As I entered the reception area through the main door, a mistaken usher, knowing that I was a relative of the groom, asked me to go to the far end of the room and up a few steps onto the platform where the head table was beginning to fill with close relatives of the bride and groom.
As I uncertainly approached by the steps, someone quietly said to me, "Your name is by a plate at that table below the platform." Her kindness saved me from the embarrassment of arriving where I was not supposed to be. Smiling, I found my place of comparative humility, the place of rest for my soul.
Though Jesus had somewhat different circumstances in mind from those I experienced, He had the intent of teaching humility when He said:
Luke 14:8-11 – When someone invites you to a wedding feast, do not take the place of honor, for a person more distinguished than you may have been invited. If so, the host who invited both of you will come and say to you, "Give this man your seat." Then, humiliated, you will have to take the least important place. But when you are invited, take the lowest place, so that when your host comes, he will say to you, "Friend, move up to a better place." Then you will be honored in the presence of all your fellow guests. For everyone who exalts himself will be humbled, and he who humbles himself will be exalted. (NIV)
In His life on earth, Jesus did not just teach humility; He also became our example of humility. As the Son of God, He "being in very nature God, did not consider equality with God something to be grasped, but made himself nothing, taking the very nature of a servant, being made in human likeness" (Philippians 2:6-7). Jesus, as a servant, "poured water into a basin … to wash his disciples' feet, drying them with the towel that was wrapped around him" (John 13:5).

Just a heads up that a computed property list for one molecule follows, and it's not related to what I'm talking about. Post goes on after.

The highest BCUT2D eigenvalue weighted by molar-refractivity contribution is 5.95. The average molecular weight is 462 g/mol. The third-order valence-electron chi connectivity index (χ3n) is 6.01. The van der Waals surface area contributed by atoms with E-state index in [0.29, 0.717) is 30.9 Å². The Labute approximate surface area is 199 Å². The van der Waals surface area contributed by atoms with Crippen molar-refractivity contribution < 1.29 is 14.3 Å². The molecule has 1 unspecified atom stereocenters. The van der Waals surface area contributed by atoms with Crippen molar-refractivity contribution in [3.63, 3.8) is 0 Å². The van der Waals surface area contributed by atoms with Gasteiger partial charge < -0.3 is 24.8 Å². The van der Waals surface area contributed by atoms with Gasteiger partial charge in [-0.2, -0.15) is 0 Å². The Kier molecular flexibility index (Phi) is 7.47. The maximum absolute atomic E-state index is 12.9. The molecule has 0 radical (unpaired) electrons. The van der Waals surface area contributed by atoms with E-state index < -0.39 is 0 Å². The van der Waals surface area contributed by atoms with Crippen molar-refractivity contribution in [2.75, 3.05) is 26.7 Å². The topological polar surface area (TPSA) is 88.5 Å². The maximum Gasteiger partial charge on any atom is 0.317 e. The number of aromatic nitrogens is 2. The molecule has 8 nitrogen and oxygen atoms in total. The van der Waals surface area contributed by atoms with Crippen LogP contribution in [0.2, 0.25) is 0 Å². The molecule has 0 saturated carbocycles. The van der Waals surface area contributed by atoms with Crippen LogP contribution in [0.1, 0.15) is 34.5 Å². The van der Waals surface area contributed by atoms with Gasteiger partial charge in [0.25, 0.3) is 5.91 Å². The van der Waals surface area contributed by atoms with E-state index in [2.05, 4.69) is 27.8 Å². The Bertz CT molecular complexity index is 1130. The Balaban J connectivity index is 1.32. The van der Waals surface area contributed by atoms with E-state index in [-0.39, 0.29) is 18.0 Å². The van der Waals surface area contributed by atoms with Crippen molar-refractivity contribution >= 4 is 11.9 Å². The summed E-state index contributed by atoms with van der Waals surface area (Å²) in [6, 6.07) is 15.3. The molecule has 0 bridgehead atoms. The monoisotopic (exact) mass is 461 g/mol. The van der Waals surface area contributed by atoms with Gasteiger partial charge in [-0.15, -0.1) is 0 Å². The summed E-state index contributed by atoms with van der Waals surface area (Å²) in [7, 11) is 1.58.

Jesus recommended that we follow His example: "Take my yoke upon you," He said, "and learn from me, for I am gentle and humble in heart, and you will find rest for your souls" (Matthew 11:29).
The extremity of Jesus' humility is known in His giving of Himself as a ransom to buy us to God when we were astray under enemy ownership, "For even the Son of Man," He said, "did not come to be served, but to serve, and to give his life as a ransom for many" (Mark 10:45).
In appreciation for what Jesus has done for us, what can we be and do for Jesus and for our contemporary travellers in this world?
Prayer: Lord Jesus Christ, thank You that You died for sins once for all, the righteous for the unrighteous, to bring us to God. Cause us to love as You have loved us. May we lay down our lives, and all that we are and have, for You, as You have given Your all for us. Help us in our daily living to remember that we servants are not greater than our Lord, and yet, You will exalt us to the place of rest for our souls. In Your name, we pray. Amen.
Listen to this devotional
Listen while you read: "Work For The Night Is Coming" (Lyrics)